BoxGrinder is a JBoss Community project to build appliances based on Fedora, Red Hat and/or CentOS. It appears to build on an earlier project called ThinCrust.  It takes a simple BoxGrinder appliance configuration (‘.appl’) file and uses it to generate a Red Hat kickstart file, which it then uses to build a KVM VM. Additional plugins can then convert the VM to other formats like Amazon EC2 AMI.  BoxGrinder itself is supported on Fedora only, though it can create CentOS 5 appliances.  As of writing a critical bug stops BoxGrinder from building CentOS 6.x images.

The best way to build appliances for Amazon EC2 is to use the provided BoxGrinder meta-appliance AMI to create an EC2 instance:  BoxGrinder meta works best with at least 2G RAM to build i386 appliances.

I created a basic appliance with the Chef client preinstalled by using an appliance definition file as follows:

name: CentOS-chef
summary: "CentOS RBEL Chef"
version: 1
release: 1
      size: 4
  name: centos
  version: 5
  - ruby-devel
  - rubygem-chef
  - name: "rbel5"
    baseurl: "http://rbel.frameos.org/stable/el5/#BASE_ARCH#/"
    ephemeral: true
  - name: "epel"
    baseurl: "http://download.fedoraproject.org/pub/epel/#OS_VERSION#/#BASE_ARCH#/"

Having gems pre-converted to RPMs is better than trying to use gem install during build post-processing.

Configuring the EC2 plugin is done in ~/.boxgrinder/config after which the appliance can be built with

boxgrinder-build CentOS-chef.appl -p ec2 -d ebs -b --debug

Installing Ruby Enterprise Edition on RHEL

RHEL5 is packaged with ruby 1.8.5 which is now outdated. To replace it with REE:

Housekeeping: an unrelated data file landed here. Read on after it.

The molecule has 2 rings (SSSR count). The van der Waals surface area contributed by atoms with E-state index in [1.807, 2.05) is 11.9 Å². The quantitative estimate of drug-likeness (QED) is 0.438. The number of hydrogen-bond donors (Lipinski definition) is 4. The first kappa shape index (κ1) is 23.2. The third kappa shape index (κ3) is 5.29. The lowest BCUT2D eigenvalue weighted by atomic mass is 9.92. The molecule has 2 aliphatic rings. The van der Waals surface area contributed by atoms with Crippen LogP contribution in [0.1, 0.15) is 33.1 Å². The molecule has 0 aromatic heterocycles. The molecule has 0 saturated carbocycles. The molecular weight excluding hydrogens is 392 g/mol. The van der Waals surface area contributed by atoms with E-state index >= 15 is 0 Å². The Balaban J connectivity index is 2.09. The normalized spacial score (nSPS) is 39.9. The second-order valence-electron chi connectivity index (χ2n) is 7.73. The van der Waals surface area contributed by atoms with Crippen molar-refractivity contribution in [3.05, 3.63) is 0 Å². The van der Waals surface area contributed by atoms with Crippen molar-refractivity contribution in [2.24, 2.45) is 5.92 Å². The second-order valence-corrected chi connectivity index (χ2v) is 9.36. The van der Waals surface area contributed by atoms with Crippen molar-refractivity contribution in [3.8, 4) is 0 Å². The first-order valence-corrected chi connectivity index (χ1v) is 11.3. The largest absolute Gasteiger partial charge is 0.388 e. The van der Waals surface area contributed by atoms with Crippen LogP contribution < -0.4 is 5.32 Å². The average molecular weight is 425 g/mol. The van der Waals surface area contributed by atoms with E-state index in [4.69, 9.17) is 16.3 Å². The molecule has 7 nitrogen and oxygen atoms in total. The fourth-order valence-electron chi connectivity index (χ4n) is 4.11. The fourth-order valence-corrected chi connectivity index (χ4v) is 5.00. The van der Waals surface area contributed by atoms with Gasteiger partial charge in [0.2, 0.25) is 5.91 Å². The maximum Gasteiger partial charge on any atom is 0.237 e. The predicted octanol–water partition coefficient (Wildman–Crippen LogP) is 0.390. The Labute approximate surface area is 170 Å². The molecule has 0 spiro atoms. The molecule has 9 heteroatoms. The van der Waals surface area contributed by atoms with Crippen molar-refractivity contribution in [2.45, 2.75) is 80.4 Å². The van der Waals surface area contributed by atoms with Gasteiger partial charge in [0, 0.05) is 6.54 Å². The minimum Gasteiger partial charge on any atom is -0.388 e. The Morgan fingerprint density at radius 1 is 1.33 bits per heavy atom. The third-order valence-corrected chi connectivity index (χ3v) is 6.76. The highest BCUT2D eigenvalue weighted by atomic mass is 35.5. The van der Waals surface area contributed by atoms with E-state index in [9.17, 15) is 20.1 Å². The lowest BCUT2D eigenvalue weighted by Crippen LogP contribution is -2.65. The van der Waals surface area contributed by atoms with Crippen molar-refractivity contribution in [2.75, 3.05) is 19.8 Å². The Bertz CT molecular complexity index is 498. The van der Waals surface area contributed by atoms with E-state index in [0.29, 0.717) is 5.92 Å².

rpm -e `rpm -qa|grep ruby` # remove outdated ruby packages
sudo yum install wget -y
sudo yum install gcc-c++ make patch zlib-devel -y
sudo yum install openssl-devel readline-devel -y
cd /tmp
wget http://rubyenterpriseedition.googlecode.com/files/ruby-enterprise-1.8.7-2011.03.tar.gz
tar xzvf ruby-enterprise-1.8.7-2011.03.tar.gz
sudo ./ruby-enterprise-1.8.7-2011.03/installer --dont-install-useful-gems --auto=/opt/ruby-enterprise
cat > /etc/profile.d/ruby-enterprise.sh <<EOF
if ! echo ${PATH} | /bin/grep -q /opt/ruby-enterprise/bin ; then

. /etc/profile.d/ruby-enterprise.sh


I’ve finally bought myself a Buffalo wireless router with DD-WRT pre-installed. The hardware specs include a 680MHz Qualcomm Atheros CPU (using a MIPS32 core) and 128MB RAM. For connectivity the unit has dual band 2.4GHz/5GHz support and 5x1Gbps ports.  It also has a USB port for an external hard drive. Standard features include a Dnsmasq DHCP/DNS server and NTP.  DD-WRT uses an OpenWrt kernel based on Linux but adapted for a firmware environment.  Optware  installation for Atheros is described in a DD-WRT forum and the preferred package manager is Opkg.  Using the external USB port for storage is discussed in detail on the DD-WRT wiki.

Chef 0.10 on CentOS 5.x

My experience with Chef on CentOS 5 recently confirmed this is still a beta product. The bootstrap instructions are incomplete, leaving you hanging half-way down the page at "CentOS 5.x users will need to have version 4.2 or better of gcc in order for this to function. This may be a newer version of gcc than that which is installed via yum."  To finish the installation detour to this page that provides links to the FrameOS RBEL repository and installation instructions for the Chef server that worked for me. After completing the server install return to Bootstrap instructions and resume from ‘Verify All Components are Running’.